Brueys had ordered his ship repainted while they were waiting in the bay these last few weeks, and there were still cans of paint and thinner scattered across the deck. The Bellerophon’s fire set them alight, and Brueys’ crew was still trying to put out the fire when the rest of the English fleet came up to turn their guns on L’Orient. At 2130 – two hours after dark, and three hours after the battle had begun – Brueys’ flagship exploded, taking her admiral down alongside her.


Only the last four ships in the French line were able to weigh anchor and run for their lives, leaving behind one of the worst disasters in naval history. With a smaller fleet, Vice Admiral Horatio Nelson had sunk or captured thirteen French warships, for the loss of none of his own ships and relatively light casualties – 218 killed and 678 wounded compared to 5,000 French seamen killed, wounded, drowned, or captured. Nelson himself, who had spent the battle bellowing from his flagship, his sleeve pinned up over his missing arm, had suffered a nasty forehead cut. Many of the captured French warships were converted into Royal Navy vessels, and several of them fought under Nelson at his glorious (and mortal) victory at Trafalgar seven years later.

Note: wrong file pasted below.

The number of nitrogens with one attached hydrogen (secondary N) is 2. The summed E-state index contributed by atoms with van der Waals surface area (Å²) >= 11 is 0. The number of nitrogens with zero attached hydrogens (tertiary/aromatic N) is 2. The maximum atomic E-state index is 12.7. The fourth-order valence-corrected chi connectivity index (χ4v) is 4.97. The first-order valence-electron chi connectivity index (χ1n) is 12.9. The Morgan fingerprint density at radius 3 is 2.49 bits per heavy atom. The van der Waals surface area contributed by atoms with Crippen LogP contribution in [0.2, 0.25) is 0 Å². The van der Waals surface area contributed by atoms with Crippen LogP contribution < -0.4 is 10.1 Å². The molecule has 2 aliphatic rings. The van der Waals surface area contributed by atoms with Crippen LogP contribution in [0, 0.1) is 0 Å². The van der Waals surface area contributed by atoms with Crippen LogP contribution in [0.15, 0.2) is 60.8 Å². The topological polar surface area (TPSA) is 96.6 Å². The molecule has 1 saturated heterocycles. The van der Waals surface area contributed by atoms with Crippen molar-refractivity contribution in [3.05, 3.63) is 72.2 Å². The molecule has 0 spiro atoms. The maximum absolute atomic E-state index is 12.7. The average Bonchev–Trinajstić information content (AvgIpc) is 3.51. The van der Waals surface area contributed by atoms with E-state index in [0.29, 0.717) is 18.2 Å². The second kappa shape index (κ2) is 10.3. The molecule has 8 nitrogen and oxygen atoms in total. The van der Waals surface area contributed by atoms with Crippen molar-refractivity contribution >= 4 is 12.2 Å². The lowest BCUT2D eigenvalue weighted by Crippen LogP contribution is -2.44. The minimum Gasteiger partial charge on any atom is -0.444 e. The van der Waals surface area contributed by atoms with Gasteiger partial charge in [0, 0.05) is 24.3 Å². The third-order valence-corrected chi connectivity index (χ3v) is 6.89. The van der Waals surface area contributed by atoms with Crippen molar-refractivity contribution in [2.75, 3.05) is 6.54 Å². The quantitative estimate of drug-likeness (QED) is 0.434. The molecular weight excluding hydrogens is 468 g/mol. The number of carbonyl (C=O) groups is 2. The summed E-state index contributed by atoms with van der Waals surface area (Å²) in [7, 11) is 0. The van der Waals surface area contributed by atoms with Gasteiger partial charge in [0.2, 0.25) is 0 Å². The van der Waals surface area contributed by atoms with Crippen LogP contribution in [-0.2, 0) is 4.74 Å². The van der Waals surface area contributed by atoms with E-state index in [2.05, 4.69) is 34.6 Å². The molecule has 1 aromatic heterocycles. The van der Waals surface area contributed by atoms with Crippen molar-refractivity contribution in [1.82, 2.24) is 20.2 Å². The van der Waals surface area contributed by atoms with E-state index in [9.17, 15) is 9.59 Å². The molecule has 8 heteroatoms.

The loss of the French fleet doomed Napoleon’s Egyptian adventure. Although Napoleon had no real trouble in defeating the Mamluks and setting himself up in the country, he didn’t have enough troops to last long without reinforcements, supplies or a fleet to support his operations. Within a year, Napoleon would be forced to abandon his men and sneak back to France in an effort to regain power and avoid capture.


Horatio Nelson became the British hero of the day, the Napoleon of the waves, and would only increase his reputation with time. His enormous ego and obvious over-ambitiousness didn’t help – when he was awarded a title for his great victory at the Battle of the Nile, he was OFFENDED that it was less important and lucrative than he wanted, though a bounty of 10,000 pounds for “saving India” eased his bruised ego somewhat.


Either way, Nelson’s victory at the Nile would not be the last time he stood in the way of the greatest land conqueror Europe had ever seen. In 1805, seven years after one miraculous and brilliant victory, Nelson would face the French and Spanish fleets at Trafalgar. His stunning victory, and equally stunning death in the middle of achieving it, would catapult him from hero to legend.